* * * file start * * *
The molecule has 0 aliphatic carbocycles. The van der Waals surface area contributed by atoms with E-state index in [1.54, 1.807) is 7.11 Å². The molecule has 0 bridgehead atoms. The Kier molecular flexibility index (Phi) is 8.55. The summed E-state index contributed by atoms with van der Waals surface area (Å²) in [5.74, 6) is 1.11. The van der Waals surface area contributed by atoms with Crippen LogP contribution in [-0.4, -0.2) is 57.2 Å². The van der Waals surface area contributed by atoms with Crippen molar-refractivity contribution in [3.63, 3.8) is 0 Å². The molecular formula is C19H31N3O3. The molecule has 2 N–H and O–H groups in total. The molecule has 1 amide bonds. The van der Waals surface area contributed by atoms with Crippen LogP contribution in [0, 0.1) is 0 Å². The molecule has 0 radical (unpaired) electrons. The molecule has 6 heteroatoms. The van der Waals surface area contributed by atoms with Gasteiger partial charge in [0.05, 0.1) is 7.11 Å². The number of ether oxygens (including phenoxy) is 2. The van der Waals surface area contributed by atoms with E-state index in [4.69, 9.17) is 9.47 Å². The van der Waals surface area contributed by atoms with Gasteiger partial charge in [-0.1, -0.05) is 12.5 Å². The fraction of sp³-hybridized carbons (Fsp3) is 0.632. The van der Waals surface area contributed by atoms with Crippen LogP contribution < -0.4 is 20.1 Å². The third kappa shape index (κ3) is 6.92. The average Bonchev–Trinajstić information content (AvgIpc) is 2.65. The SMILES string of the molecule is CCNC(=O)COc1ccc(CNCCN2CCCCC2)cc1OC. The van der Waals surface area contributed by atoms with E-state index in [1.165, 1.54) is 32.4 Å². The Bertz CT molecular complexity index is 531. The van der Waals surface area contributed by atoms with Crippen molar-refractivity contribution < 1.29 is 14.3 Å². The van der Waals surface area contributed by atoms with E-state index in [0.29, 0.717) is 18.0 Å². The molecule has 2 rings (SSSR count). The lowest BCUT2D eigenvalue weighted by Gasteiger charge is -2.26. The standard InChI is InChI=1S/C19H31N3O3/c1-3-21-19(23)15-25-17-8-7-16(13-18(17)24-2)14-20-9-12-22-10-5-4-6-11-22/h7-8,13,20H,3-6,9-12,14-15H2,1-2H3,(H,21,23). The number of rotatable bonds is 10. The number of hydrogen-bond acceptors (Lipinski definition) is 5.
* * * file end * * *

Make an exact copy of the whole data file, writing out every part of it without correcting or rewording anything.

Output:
The molecule has 0 aliphatic carbocycles. The van der Waals surface area contributed by atoms with E-state index in [1.54, 1.807) is 7.11 Å². The molecule has 0 bridgehead atoms. The Kier molecular flexibility index (Phi) is 8.55. The summed E-state index contributed by atoms with van der Waals surface area (Å²) in [5.74, 6) is 1.11. The van der Waals surface area contributed by atoms with Crippen LogP contribution in [-0.4, -0.2) is 57.2 Å². The van der Waals surface area contributed by atoms with Crippen molar-refractivity contribution in [3.63, 3.8) is 0 Å². The molecular formula is C19H31N3O3. The molecule has 2 N–H and O–H groups in total. The molecule has 1 amide bonds. The van der Waals surface area contributed by atoms with Crippen LogP contribution in [0, 0.1) is 0 Å². The molecule has 0 radical (unpaired) electrons. The molecule has 6 heteroatoms. The van der Waals surface area contributed by atoms with Gasteiger partial charge in [0.05, 0.1) is 7.11 Å². The number of ether oxygens (including phenoxy) is 2. The van der Waals surface area contributed by atoms with E-state index in [4.69, 9.17) is 9.47 Å². The van der Waals surface area contributed by atoms with Gasteiger partial charge in [-0.1, -0.05) is 12.5 Å². The fraction of sp³-hybridized carbons (Fsp3) is 0.632. The van der Waals surface area contributed by atoms with Crippen LogP contribution < -0.4 is 20.1 Å². The third kappa shape index (κ3) is 6.92. The average Bonchev–Trinajstić information content (AvgIpc) is 2.65. The SMILES string of the molecule is CCNC(=O)COc1ccc(CNCCN2CCCCC2)cc1OC. The van der Waals surface area contributed by atoms with E-state index in [1.165, 1.54) is 32.4 Å². The Bertz CT molecular complexity index is 531. The van der Waals surface area contributed by atoms with Crippen molar-refractivity contribution < 1.29 is 14.3 Å². The van der Waals surface area contributed by atoms with E-state index in [0.29, 0.717) is 18.0 Å². The molecule has 2 rings (SSSR count). The lowest BCUT2D eigenvalue weighted by Gasteiger charge is -2.26. The standard InChI is InChI=1S/C19H31N3O3/c1-3-21-19(23)15-25-17-8-7-16(13-18(17)24-2)14-20-9-12-22-10-5-4-6-11-22/h7-8,13,20H,3-6,9-12,14-15H2,1-2H3,(H,21,23). The number of rotatable bonds is 10. The number of hydrogen-bond acceptors (Lipinski definition) is 5.